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I-75 work happening below the surface


August 23. 2013 11:30PM
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LIMA ó Just because no oneís paving doesnít mean there isnít significant work happening on the Interstate 75 project.



That was evident Friday. On the road, traffic navigated concrete barriers on the highway through a rainy day, east of state Route 309. Below drivers, crews installed a 330-foot-long culvert stretching underneath the highway. Drainage is one of the most significant pieces of a highway construction piece, Ohio Department of Transportation spokeswoman Rhonda Pees said. It often takes a long time, and itís work the public doesnít see, giving a misconception that progress isnít being made on the project.



This particular culvert is a re-lining of existing pipe. The original culvert was 11 feet in diameter. Crews from Indiana Reline Inc., in Sulphur Springs, Ind., are inserting a new 9-foot wide pipe into the old one and filling the gaps. Crews are pushing through 40-foot-long sections of pipe and connecting them, said Luke Johansen, ODOT project engineer.



ďItís a lot less disruptive to the highway to do this,Ē Johansen said.



Interstate 75 from the Auglaize County line to just north of state Route 81 in Allen County and through the city of Lima is undergoing a significant reconstruction that began in 2012 and will continue through 2015. At $150 million, it is the largest investment the Ohio Department of Transportation has made in Allen Countyís history.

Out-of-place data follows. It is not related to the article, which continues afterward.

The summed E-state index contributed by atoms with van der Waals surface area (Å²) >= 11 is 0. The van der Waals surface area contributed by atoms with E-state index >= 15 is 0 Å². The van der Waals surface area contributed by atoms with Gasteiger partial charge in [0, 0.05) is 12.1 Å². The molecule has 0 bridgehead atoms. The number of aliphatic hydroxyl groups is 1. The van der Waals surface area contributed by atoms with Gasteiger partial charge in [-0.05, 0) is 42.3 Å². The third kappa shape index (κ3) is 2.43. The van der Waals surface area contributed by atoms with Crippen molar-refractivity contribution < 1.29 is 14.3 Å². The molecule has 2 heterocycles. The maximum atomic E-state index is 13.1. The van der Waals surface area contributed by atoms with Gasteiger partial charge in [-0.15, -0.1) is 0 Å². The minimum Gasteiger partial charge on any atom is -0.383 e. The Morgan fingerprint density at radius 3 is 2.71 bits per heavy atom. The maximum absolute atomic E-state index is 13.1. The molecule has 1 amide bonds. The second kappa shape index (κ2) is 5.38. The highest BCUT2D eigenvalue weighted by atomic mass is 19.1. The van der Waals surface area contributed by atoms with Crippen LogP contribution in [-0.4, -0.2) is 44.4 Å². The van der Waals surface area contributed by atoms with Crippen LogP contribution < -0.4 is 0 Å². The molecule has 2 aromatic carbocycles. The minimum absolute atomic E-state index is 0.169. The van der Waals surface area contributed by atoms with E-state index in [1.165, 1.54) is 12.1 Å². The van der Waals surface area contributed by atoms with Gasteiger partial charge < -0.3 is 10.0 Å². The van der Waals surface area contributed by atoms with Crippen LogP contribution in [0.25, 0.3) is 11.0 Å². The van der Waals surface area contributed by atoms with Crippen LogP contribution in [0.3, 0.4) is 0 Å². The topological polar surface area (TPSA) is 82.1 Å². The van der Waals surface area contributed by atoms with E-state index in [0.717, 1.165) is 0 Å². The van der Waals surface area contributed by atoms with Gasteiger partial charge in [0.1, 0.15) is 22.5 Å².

Recent rain has delayed the project slightly, but it is on track generally, Johansen said. The next large piece the public will see is the demolition of a bridge over state Route 309. That work isnít scheduled yet, but traffic will actually be maintained as it happens, Pees said.



Johansen said drivers are having trouble navigating many of the concrete barriers, especially at ramps. Drivers arenít reducing their speed for the tighter lanes and shortened ramps at the moment. ODOT has seen about 15 related crashes since the project began in earnest about a month ago.



Because of the size and scope of the project, officials with ODOT are keeping the public informed about it in multiple ways and for multiple reasons. Many people live or work near the project or need to know construction updates for travel. Other people are just interested. ODOT has installed traffic cameras and posts regular updates, photos and videos on a web page and a Facebook page dedicated to the project. For the first time, Pees has a public information intern in her office for the summer.



For updates on the project, visit www.odotlima75.org or the Facebook page at www.facebook.com/ODOTLima75.






Pipe reline


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